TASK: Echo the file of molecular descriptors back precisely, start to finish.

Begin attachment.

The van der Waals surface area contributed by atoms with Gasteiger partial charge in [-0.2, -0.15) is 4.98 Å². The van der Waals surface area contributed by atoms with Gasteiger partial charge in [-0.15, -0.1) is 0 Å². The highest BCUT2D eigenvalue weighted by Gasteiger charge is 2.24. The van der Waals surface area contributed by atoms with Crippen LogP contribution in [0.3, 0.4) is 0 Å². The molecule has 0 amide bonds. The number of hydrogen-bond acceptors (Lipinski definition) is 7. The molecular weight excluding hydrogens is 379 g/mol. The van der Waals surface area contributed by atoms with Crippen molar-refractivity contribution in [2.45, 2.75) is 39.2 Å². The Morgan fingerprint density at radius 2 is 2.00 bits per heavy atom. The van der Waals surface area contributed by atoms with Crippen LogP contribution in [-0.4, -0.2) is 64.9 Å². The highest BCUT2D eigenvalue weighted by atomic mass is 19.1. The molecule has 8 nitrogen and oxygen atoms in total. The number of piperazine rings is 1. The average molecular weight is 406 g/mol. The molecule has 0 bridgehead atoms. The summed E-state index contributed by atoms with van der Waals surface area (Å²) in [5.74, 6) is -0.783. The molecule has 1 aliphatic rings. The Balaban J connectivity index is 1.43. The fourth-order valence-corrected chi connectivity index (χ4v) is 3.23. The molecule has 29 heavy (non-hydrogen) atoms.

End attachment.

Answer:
The van der Waals surface area contributed by atoms with Gasteiger partial charge in [-0.2, -0.15) is 4.98 Å². The van der Waals surface area contributed by atoms with Gasteiger partial charge in [-0.15, -0.1) is 0 Å². The highest BCUT2D eigenvalue weighted by Gasteiger charge is 2.24. The van der Waals surface area contributed by atoms with Crippen LogP contribution in [0.3, 0.4) is 0 Å². The molecule has 0 amide bonds. The number of hydrogen-bond acceptors (Lipinski definition) is 7. The molecular weight excluding hydrogens is 379 g/mol. The van der Waals surface area contributed by atoms with Crippen molar-refractivity contribution in [2.45, 2.75) is 39.2 Å². The Morgan fingerprint density at radius 2 is 2.00 bits per heavy atom. The van der Waals surface area contributed by atoms with Crippen LogP contribution in [-0.4, -0.2) is 64.9 Å². The highest BCUT2D eigenvalue weighted by atomic mass is 19.1. The molecule has 8 nitrogen and oxygen atoms in total. The number of piperazine rings is 1. The average molecular weight is 406 g/mol. The molecule has 0 bridgehead atoms. The summed E-state index contributed by atoms with van der Waals surface area (Å²) in [5.74, 6) is -0.783. The molecule has 1 aliphatic rings. The Balaban J connectivity index is 1.43. The fourth-order valence-corrected chi connectivity index (χ4v) is 3.23. The molecule has 29 heavy (non-hydrogen) atoms.